However, outside of this specific stressor, Black people typically get less sleep than white Americans on average, due to the racism baked into American society.
A new study published on Feb 5 in JAMA Internal Medicine, a medical journal, indicated that each time Black people are made aware of another unarmed Black person killed by the police, they are being robbed of a non-renewable resource: sleep.
The report disclosed an increase among Black adults in short sleep or nights with fewer than seven hours of sleep and concise rest – nights with fewer than six hours of sleep after being exposed to reports of “officer-involved killings.”
Dr. Atheendar Venkataramani, lead researcher at the University of Pennsylvania’s Perelman School of Medicine, explained, “These findings show that poor sleep health is another unfortunate byproduct of exposure to these tragic occurrences. Exposure of Black Americans to police violence – which disproportionately [affects] Black individuals – adversely impacts the sleep health of these individuals. This critical keystone further impacts our mental, physical and emotional well-being.”
Trouble sleeping or insomnia is often linked to PTSD, and the researchers hypothesize that the awareness of Black people dying at the hands of the police could lead to diminished expectations of well-being, paranoia, and hypervigilance, as well as increased stress levels, which have all been associated with a lack of sleep.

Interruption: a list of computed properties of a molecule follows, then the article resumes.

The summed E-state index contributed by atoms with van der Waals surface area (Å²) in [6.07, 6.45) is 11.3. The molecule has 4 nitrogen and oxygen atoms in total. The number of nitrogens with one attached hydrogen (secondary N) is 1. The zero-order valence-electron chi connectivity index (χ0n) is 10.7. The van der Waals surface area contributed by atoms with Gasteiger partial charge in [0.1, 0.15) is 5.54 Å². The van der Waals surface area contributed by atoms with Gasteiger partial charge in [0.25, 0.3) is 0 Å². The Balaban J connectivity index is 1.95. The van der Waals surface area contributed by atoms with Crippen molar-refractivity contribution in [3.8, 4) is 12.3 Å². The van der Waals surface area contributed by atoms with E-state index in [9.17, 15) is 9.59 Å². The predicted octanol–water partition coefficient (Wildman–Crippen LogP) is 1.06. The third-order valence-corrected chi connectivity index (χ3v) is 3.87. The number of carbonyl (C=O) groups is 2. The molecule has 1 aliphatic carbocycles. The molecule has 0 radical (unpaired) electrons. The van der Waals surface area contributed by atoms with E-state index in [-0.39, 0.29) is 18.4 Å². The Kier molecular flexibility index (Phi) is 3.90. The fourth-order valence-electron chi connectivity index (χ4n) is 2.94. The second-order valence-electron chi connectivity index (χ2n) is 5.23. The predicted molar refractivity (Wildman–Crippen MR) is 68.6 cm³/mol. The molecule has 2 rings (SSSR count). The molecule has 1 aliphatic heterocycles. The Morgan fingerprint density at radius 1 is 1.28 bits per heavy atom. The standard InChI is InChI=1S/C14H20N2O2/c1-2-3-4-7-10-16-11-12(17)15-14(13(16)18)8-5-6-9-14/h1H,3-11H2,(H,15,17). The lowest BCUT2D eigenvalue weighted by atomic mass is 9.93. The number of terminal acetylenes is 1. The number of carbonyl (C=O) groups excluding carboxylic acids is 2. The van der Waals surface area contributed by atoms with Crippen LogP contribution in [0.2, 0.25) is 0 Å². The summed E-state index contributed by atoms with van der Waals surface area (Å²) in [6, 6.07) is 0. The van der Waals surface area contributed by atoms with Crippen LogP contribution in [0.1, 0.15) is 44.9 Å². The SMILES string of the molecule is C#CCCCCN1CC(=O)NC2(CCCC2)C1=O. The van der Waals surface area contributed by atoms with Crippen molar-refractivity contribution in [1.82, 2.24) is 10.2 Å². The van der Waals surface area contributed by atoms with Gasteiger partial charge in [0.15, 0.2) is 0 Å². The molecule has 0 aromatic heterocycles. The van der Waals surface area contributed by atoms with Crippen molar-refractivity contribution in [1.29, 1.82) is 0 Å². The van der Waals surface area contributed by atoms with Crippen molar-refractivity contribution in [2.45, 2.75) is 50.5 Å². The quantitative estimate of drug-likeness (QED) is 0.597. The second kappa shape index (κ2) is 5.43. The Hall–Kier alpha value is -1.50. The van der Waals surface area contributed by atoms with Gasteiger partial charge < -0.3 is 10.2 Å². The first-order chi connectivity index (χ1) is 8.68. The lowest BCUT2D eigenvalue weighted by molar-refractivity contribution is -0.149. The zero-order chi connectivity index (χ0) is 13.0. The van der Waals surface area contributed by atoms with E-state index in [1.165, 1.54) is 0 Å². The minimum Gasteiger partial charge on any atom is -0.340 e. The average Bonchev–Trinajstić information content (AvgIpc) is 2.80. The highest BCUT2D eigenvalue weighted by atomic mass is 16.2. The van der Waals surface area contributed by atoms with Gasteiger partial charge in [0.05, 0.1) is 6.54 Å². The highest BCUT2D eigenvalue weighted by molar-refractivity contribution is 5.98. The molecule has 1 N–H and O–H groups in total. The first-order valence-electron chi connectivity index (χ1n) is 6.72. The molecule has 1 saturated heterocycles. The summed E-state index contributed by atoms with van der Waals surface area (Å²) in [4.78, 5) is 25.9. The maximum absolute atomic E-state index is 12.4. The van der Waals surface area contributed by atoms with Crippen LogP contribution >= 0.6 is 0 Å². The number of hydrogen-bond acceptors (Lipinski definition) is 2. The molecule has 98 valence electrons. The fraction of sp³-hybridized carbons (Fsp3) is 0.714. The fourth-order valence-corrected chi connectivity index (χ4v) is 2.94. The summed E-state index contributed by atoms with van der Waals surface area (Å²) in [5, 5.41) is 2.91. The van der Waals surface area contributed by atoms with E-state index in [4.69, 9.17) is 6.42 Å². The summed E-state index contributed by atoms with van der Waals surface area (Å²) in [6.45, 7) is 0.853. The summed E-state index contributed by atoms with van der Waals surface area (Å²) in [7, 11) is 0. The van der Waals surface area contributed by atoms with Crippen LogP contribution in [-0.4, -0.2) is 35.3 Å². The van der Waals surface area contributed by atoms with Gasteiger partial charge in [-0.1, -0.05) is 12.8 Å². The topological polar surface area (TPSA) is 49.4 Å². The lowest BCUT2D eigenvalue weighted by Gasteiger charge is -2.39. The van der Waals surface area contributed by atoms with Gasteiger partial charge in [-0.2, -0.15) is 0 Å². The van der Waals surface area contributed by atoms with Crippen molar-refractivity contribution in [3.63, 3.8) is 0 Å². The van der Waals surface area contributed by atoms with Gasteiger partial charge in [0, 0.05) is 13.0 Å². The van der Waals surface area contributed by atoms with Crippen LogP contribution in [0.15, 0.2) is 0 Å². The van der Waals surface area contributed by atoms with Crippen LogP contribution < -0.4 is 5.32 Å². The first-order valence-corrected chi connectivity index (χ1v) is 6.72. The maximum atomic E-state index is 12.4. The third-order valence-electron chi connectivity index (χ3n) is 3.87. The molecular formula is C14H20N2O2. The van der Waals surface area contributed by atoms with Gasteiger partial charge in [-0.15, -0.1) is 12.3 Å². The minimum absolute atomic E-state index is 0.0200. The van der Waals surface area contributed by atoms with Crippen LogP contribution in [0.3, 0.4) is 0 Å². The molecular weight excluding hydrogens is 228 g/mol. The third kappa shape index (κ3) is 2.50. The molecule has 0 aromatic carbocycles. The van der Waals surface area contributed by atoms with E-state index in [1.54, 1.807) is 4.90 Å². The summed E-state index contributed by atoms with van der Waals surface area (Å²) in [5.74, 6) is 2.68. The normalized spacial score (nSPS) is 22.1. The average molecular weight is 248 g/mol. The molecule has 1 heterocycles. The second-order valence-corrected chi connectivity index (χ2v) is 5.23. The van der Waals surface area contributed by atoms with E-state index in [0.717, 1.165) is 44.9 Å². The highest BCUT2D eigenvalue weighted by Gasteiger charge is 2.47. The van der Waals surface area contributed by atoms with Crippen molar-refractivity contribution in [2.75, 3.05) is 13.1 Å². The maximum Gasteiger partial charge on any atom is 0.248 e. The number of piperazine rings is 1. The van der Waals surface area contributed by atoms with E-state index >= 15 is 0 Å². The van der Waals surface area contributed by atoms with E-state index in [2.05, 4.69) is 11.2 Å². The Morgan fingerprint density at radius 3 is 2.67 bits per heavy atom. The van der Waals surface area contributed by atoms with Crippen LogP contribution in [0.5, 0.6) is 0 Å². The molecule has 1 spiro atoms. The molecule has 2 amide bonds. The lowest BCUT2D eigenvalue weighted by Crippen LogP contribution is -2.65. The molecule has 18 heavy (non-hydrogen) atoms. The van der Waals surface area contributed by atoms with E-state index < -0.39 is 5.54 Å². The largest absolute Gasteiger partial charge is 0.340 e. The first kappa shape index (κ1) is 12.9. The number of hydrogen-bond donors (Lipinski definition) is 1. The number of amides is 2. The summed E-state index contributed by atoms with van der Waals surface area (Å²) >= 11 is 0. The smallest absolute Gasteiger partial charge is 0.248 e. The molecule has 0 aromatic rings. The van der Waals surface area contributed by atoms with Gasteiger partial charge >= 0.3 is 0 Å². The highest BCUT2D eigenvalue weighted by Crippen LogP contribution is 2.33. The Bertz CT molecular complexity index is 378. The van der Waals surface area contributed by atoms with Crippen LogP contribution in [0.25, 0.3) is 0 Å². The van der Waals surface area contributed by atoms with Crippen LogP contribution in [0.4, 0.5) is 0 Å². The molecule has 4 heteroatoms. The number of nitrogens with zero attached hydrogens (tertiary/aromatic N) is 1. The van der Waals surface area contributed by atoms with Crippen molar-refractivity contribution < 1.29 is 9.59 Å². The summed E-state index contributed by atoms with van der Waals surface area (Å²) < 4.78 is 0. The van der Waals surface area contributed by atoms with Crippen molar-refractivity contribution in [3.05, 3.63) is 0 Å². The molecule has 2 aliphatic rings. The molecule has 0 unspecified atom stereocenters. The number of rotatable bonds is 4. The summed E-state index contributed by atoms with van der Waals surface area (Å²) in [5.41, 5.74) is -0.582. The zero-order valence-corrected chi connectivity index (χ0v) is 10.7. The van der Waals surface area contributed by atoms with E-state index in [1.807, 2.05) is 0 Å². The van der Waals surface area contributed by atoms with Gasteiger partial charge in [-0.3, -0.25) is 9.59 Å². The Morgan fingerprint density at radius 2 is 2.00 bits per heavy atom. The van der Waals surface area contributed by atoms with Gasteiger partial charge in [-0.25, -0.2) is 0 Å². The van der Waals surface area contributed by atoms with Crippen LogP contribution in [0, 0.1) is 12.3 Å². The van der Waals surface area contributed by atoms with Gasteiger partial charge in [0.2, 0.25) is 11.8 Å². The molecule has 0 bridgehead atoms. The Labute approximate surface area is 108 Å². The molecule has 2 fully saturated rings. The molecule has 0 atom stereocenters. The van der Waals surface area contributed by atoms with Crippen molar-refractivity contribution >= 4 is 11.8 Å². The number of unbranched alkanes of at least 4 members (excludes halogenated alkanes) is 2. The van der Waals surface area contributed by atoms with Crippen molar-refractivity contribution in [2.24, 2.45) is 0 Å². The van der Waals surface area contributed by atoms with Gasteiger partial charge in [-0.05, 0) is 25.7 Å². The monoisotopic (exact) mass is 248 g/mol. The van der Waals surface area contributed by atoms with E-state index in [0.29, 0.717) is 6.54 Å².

According to the study’s conclusion, “Sleep health among Black adults worsened after exposure to officer-involved killings of unarmed Black individuals. These empirical findings underscore the role of structural racism in shaping racial disparities in sleep health outcomes.”
However, outside of this specific stressor, Black people typically get less sleep than white Americans, on average, due to the racism baked into American society.
“The depressing, exhausting, and soul-killing aspects of enslavement, disenfranchisement, and poverty could simply be interpreted as an aversion to work, an inability to control the body’s urges, and the need for imposed discipline.” Reiss continued, “When we see sleep disparities today, we are also seeing the effects of history that lives on in the body. The centuries-long, oppressive conditions that produce disparities are created and justified by people who took their own access to comfort, safety, privacy, and hygiene for granted.”
According to Karen Lincoln, a professor of environmental and occupational health at UCI, sleep or more accurately, sleep irregularity, is another marker of the lack of equality in America for Black people.
“However, higher incomes, having a college degree, and living in neighborhoods with more resources [don’t] necessarily protect African Americans from poor sleep quality because they are still subjected to stressors linked to law enforcement, racism, work environments, families, and neighborhoods regardless of socioeconomic status. Racism rather than race is a marker of risk for sleep problems.” Lincoln concluded her analysis by saying, “To move forward, we must listen and address the issues African American residents, communities, and organizations have identified as problems and priorities. We must all acknowledge the past, raise awareness about the current state of affairs, and work together to improve the health and well-being of all communities of color.”
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Source: Black Enterprise